Wee Andy

Paddy Cunneen
Tumult in the Clouds
Pleasance Courtyard

It's difficult to watch Wee Andy as entertainment. Together with its parallel twin Fleeto, Paddy Cunneen's play serves as a terrifying indictment of the knife crime epidemic that has become all too familiar in inner cities the length and breadth of Britain. Choosing to run both pieces at the Fringe allows audiences to experience the contrasts of two completely different but still essentially vital sides of the situation.

Wee Andy is the story of the titular victim, slashed for no reason in a brutal moment of gangland violence. The story is told largely from the perspective of Andy's mother, played by Pauline Knowles, and by Steven McNicoll's chief surgeon. Between them they offer up differing viewpoints of the tragedy, the hard-pressed and cold-nursed fury of a mother's love for her child and the thinly stretched clinical detachment of the surgeon warring with his baser instincts and disgust at the crime.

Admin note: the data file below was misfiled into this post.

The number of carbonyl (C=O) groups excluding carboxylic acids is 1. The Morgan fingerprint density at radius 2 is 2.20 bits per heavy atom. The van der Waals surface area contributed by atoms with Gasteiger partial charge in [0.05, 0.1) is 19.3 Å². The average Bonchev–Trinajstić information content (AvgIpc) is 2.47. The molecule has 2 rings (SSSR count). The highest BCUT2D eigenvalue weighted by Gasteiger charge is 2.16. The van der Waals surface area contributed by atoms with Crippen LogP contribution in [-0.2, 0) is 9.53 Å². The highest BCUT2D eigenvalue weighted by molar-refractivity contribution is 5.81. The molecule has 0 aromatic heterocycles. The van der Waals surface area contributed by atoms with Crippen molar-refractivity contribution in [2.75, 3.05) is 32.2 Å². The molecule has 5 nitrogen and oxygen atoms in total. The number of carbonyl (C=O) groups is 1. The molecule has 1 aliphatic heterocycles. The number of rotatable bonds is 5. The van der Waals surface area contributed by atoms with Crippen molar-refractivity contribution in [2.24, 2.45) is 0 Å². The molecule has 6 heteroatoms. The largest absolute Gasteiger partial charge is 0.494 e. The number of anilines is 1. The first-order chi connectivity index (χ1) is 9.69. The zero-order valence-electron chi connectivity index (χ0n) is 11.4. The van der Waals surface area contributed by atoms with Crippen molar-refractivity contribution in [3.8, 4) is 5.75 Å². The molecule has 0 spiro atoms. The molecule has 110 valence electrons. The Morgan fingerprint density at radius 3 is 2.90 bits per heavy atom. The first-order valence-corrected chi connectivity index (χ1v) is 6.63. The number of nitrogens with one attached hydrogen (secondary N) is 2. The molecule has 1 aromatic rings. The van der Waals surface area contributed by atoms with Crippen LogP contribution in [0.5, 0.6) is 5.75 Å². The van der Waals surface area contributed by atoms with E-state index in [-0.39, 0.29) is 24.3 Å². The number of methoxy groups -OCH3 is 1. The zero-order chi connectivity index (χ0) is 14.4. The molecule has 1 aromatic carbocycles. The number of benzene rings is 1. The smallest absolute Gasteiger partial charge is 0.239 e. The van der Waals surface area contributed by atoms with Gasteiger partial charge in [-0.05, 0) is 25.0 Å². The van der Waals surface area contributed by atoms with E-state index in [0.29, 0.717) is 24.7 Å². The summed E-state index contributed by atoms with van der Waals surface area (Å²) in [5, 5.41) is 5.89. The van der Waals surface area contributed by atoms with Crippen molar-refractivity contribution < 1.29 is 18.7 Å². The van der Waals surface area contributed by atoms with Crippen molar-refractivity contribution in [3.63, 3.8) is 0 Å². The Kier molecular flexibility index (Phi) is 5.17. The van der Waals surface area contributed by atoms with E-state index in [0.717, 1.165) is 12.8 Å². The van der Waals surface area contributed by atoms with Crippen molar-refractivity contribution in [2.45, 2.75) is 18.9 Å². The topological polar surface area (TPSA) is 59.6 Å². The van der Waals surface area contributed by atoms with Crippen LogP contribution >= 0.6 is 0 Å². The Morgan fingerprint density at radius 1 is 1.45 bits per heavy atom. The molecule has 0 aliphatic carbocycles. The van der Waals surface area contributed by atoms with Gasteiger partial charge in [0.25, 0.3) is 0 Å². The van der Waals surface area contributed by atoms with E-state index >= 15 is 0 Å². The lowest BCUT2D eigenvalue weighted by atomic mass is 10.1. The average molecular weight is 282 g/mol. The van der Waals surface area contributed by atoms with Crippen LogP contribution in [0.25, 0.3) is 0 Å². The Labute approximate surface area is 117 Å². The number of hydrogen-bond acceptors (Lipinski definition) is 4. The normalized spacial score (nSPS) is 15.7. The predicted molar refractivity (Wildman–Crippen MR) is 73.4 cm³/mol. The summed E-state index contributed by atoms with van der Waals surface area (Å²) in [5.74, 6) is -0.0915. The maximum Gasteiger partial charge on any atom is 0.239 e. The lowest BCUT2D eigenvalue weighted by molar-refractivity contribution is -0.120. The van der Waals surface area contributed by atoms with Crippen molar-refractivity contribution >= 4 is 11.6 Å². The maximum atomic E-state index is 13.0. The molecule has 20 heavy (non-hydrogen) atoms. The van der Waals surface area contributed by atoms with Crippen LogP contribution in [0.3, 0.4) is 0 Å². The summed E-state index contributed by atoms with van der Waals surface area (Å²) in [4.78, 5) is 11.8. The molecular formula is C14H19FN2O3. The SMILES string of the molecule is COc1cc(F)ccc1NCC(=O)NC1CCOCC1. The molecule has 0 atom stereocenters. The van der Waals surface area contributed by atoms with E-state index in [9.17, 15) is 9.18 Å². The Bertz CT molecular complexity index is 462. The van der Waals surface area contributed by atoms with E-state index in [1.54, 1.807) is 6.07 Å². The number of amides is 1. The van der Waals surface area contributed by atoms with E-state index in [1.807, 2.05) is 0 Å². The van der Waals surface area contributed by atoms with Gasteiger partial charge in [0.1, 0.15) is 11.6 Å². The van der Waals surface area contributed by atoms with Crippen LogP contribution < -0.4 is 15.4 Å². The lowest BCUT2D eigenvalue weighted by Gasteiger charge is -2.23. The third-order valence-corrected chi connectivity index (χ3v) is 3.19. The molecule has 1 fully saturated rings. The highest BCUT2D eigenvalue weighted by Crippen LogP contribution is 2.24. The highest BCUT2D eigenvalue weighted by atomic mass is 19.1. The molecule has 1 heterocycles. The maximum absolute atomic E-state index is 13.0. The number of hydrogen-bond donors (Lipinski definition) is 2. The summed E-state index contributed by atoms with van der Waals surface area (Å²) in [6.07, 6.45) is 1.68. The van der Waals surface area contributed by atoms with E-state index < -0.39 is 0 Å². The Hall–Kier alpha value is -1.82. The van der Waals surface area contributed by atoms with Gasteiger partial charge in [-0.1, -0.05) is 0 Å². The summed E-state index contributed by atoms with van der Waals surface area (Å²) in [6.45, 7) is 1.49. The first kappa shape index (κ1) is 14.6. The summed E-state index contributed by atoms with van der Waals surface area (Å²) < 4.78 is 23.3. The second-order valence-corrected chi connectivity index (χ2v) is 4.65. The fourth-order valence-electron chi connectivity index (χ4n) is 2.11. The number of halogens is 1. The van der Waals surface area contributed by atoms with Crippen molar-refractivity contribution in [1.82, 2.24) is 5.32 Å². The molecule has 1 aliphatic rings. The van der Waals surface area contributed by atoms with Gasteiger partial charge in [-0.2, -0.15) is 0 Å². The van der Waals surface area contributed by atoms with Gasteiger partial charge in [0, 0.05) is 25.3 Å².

It makes for harrowing viewing, as the simple use of props which stand in for horrific injuries that are never played down becomes all the more effective. Add to that the terrifying presence of Neil Leiper's brilliant rendition of gang-leader Kenzie, who boils with such unbidden psychopathy that his very presence onstage is frightening. A great production, even better when enjoyed in conjuction with its partner-play.

Reviewer: Graeme Strachan